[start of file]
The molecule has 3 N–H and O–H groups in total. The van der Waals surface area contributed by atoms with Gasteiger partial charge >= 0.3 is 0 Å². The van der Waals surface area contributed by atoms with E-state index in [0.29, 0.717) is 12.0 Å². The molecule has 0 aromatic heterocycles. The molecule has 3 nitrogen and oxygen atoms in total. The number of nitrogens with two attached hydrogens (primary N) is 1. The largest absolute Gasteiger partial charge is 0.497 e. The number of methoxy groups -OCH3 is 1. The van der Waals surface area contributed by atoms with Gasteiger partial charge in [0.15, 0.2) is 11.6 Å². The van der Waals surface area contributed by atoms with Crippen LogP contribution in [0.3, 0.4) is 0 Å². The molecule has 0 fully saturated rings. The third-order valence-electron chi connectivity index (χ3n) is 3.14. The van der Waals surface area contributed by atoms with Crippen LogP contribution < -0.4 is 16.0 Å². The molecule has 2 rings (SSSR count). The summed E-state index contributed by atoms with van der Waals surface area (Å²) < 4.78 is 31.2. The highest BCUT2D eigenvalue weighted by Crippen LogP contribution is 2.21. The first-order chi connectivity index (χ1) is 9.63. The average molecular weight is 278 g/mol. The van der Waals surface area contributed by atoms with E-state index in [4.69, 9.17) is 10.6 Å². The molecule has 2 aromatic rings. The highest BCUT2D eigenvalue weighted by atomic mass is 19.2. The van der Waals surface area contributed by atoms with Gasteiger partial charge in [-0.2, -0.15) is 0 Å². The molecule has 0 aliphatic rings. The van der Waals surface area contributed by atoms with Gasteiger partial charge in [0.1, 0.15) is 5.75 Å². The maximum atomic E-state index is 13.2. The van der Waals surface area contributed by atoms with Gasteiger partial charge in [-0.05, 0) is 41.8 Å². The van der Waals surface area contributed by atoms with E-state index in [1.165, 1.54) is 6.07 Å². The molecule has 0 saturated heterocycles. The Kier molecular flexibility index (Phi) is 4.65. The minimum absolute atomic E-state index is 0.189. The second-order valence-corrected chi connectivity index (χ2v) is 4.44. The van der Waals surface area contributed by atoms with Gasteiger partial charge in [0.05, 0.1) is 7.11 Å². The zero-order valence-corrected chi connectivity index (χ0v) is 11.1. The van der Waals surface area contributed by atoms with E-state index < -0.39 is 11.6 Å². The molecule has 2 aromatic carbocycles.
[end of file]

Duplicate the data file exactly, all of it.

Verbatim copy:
The molecule has 3 N–H and O–H groups in total. The van der Waals surface area contributed by atoms with Gasteiger partial charge >= 0.3 is 0 Å². The van der Waals surface area contributed by atoms with E-state index in [0.29, 0.717) is 12.0 Å². The molecule has 0 aromatic heterocycles. The molecule has 3 nitrogen and oxygen atoms in total. The number of nitrogens with two attached hydrogens (primary N) is 1. The largest absolute Gasteiger partial charge is 0.497 e. The number of methoxy groups -OCH3 is 1. The van der Waals surface area contributed by atoms with Gasteiger partial charge in [0.15, 0.2) is 11.6 Å². The van der Waals surface area contributed by atoms with Crippen LogP contribution in [0.3, 0.4) is 0 Å². The molecule has 0 fully saturated rings. The third-order valence-electron chi connectivity index (χ3n) is 3.14. The van der Waals surface area contributed by atoms with Crippen LogP contribution < -0.4 is 16.0 Å². The molecule has 2 rings (SSSR count). The summed E-state index contributed by atoms with van der Waals surface area (Å²) < 4.78 is 31.2. The highest BCUT2D eigenvalue weighted by Crippen LogP contribution is 2.21. The first-order chi connectivity index (χ1) is 9.63. The average molecular weight is 278 g/mol. The van der Waals surface area contributed by atoms with E-state index in [4.69, 9.17) is 10.6 Å². The molecule has 2 aromatic rings. The highest BCUT2D eigenvalue weighted by atomic mass is 19.2. The van der Waals surface area contributed by atoms with Gasteiger partial charge in [-0.2, -0.15) is 0 Å². The molecule has 0 aliphatic rings. The van der Waals surface area contributed by atoms with Gasteiger partial charge in [0.1, 0.15) is 5.75 Å². The maximum atomic E-state index is 13.2. The van der Waals surface area contributed by atoms with Gasteiger partial charge in [-0.05, 0) is 41.8 Å². The van der Waals surface area contributed by atoms with E-state index in [1.165, 1.54) is 6.07 Å². The molecule has 0 saturated heterocycles. The Kier molecular flexibility index (Phi) is 4.65. The minimum absolute atomic E-state index is 0.189. The second-order valence-corrected chi connectivity index (χ2v) is 4.44. The van der Waals surface area contributed by atoms with Gasteiger partial charge in [0.05, 0.1) is 7.11 Å². The zero-order valence-corrected chi connectivity index (χ0v) is 11.1. The van der Waals surface area contributed by atoms with E-state index < -0.39 is 11.6 Å². The molecule has 2 aromatic carbocycles.